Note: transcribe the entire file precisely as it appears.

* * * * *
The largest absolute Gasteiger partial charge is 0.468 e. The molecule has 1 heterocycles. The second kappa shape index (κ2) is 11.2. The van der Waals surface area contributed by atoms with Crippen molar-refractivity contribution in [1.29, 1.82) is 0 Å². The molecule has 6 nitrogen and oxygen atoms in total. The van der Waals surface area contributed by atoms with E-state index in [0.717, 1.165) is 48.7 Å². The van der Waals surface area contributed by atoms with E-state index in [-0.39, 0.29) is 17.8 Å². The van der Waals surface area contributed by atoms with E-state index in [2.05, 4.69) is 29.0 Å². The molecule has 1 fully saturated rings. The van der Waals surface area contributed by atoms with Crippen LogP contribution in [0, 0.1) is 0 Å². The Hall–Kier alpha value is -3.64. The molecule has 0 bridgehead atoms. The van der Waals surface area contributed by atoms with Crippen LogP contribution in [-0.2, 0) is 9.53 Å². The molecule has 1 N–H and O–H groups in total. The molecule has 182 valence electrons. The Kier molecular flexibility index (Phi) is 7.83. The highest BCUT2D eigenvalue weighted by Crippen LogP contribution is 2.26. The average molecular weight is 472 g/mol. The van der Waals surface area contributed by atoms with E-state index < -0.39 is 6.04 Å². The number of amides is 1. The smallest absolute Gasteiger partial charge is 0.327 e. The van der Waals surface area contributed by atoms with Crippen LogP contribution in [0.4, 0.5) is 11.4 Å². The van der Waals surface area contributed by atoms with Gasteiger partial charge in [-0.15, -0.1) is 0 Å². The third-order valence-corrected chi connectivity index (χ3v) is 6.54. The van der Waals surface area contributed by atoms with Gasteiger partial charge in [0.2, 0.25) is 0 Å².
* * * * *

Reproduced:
The largest absolute Gasteiger partial charge is 0.468 e. The molecule has 1 heterocycles. The second kappa shape index (κ2) is 11.2. The van der Waals surface area contributed by atoms with Crippen molar-refractivity contribution in [1.29, 1.82) is 0 Å². The molecule has 6 nitrogen and oxygen atoms in total. The van der Waals surface area contributed by atoms with E-state index in [0.717, 1.165) is 48.7 Å². The van der Waals surface area contributed by atoms with E-state index in [-0.39, 0.29) is 17.8 Å². The van der Waals surface area contributed by atoms with E-state index in [2.05, 4.69) is 29.0 Å². The molecule has 1 fully saturated rings. The van der Waals surface area contributed by atoms with Crippen LogP contribution in [0, 0.1) is 0 Å². The Hall–Kier alpha value is -3.64. The molecule has 0 bridgehead atoms. The van der Waals surface area contributed by atoms with Crippen LogP contribution in [-0.2, 0) is 9.53 Å². The molecule has 1 N–H and O–H groups in total. The molecule has 182 valence electrons. The Kier molecular flexibility index (Phi) is 7.83. The highest BCUT2D eigenvalue weighted by Crippen LogP contribution is 2.26. The average molecular weight is 472 g/mol. The van der Waals surface area contributed by atoms with E-state index < -0.39 is 6.04 Å². The number of amides is 1. The smallest absolute Gasteiger partial charge is 0.327 e. The van der Waals surface area contributed by atoms with Crippen LogP contribution in [0.4, 0.5) is 11.4 Å². The van der Waals surface area contributed by atoms with Gasteiger partial charge in [-0.15, -0.1) is 0 Å². The third-order valence-corrected chi connectivity index (χ3v) is 6.54. The van der Waals surface area contributed by atoms with Gasteiger partial charge in [0.2, 0.25) is 0 Å².